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Philips Viva Airfryer HD9220 Review

Verdict

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Pros

  • Small
  • Tasty chips
  • Built-in timer

Cons

  • Small capacity
  • Not very versatile
  • Pricey

Key Specifications

  • Review Price: £180.00
  • Uses 18ml oil to cook 800g chips
  • 800g food capacity
  • 80-200°C
  • Timer
  • Dishwasher safe parts

The Philips Viva Airfryer is a hot air cooker that offers a healthier alternative to deep fat frying. It’s effectively a small fan oven on your worktop.

Its chips are superb for a health fryer – the best we’ve tested. But its repertoire beyond chips is fairly limited. And it’s let down by a small capacity and a large price tag.

 

The design of the Viva Airfryer is surprisingly compact on the worktop; it’s tall and thin rather than wide like rotary health fryers. The top section is a heating element and fan, while the bottom section is drawer that pulls out to reveal the cooking basket. As a result, there’s no window for keeping an eye on cooking progress. The bottom of the basket is a metal mesh, so air passes straight through it and hits the bottom of the drawer, which is sculpted to circulate air.

Controls are simple: a dial at the top lets you set temperature (80-200°C) while the timer knob above the handle controls cooking. And on the back there’s an unusual cord storage that’s handy, although it protrudes annoyingly.

It cooks up to 800g of chips, with a tablespoon (18ml) of oil, to produce 3% fat chips. And it cooks them a bit faster than a rotary health fryer: 22 minutes for 800g at 180°C. Interestingly, it comes with recipes to twice “fry” larger wedges, first at 160°C then at 180°C.

The accompanying recipe book makes it clear that the Viva Airfryer is basically a small fan oven: baked potatoes, spring rolls and drumsticks; plus you can cook cakes, crumbles and quiches in an oven dish inside it – good luck finding a small enough oven dish.

The Philips’ design is appealing – compact and glossy. And the timer knob is cool in a retro way: it’s an analogue timer but the Viva Airfryer does turn off (and make an old-fashioned “ding”) when you’re out of time.

To prepare chips, you need to first toss them in oil in a bowl. Then pop them into the pre-heated machine. The fan is audible but not noisy enough to get in the way of a conversation or the radio.

The resulting chips were impressive: ready in just 20 minutes and tastier than any of the other health fryers we’ve tested. They were slightly dry, not quite soft and fluffy enough in the middle, but decidedly tastier than an oven chip.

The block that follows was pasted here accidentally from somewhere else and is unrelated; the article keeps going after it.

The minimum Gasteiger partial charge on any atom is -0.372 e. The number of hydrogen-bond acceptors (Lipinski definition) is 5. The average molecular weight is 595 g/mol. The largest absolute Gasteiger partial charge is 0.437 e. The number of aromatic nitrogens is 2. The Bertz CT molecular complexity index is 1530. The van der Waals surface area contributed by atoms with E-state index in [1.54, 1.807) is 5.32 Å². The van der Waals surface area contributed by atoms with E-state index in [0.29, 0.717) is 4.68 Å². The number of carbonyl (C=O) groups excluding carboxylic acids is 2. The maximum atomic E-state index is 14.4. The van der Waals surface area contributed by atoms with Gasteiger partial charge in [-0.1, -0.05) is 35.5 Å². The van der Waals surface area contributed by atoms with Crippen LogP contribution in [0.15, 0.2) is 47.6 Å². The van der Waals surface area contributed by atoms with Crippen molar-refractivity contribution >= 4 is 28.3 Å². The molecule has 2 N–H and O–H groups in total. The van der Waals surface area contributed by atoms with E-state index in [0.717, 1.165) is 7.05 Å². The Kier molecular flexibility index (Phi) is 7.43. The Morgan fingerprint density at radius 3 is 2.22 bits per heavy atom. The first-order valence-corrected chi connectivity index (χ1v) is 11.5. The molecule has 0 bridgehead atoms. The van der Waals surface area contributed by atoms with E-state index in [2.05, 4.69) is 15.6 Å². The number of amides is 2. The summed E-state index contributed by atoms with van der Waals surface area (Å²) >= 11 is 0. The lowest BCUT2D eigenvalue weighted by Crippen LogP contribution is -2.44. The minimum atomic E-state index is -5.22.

As an experiment we cooked fresh chips made from the same potatoes in the oven with a spoonful of oil, stirring them just once halfway through the cooking time. The Viva Airfryer is the only healthy fryer that made chips that could beat them.

We also tried to cook prawn crackers in it. We weren’t optimistic after disastrous attempts in rotary health fryers, but the Philips at 200°C cooked them quickly and passably – they weren’t as big and fluffy as you’d expect from a deep fat fryer, but they weren’t as greasy either. The only problem was that, with no window to keep an eye on progress, you could hear them getting blown around inside but it was hard to tell whether they were cooked or not.

Cleaning was OK – the wire mesh at the bottom of the cooking basket takes a good brushing because it catches everything, but it’s not as greasy a job as cleaning a deep fat fryer basket.

Yes if you want to cook healthy chips. This is the only machine we’ve tested that makes healthy fresh chips that taste better than the same chips cooked in an oven.

If your priority is tasty chips, rather than worrying about fat content, then consider the DeLonghi RotoFry F28311 or the Sage Multi Fryer. And if you want to cook large quantities of healthy chips, consider the DeLonghi Multifry Extra… or just use the oven.

An impressive, small hot air health cooker that makes tasty, healthy chips… but not much else.

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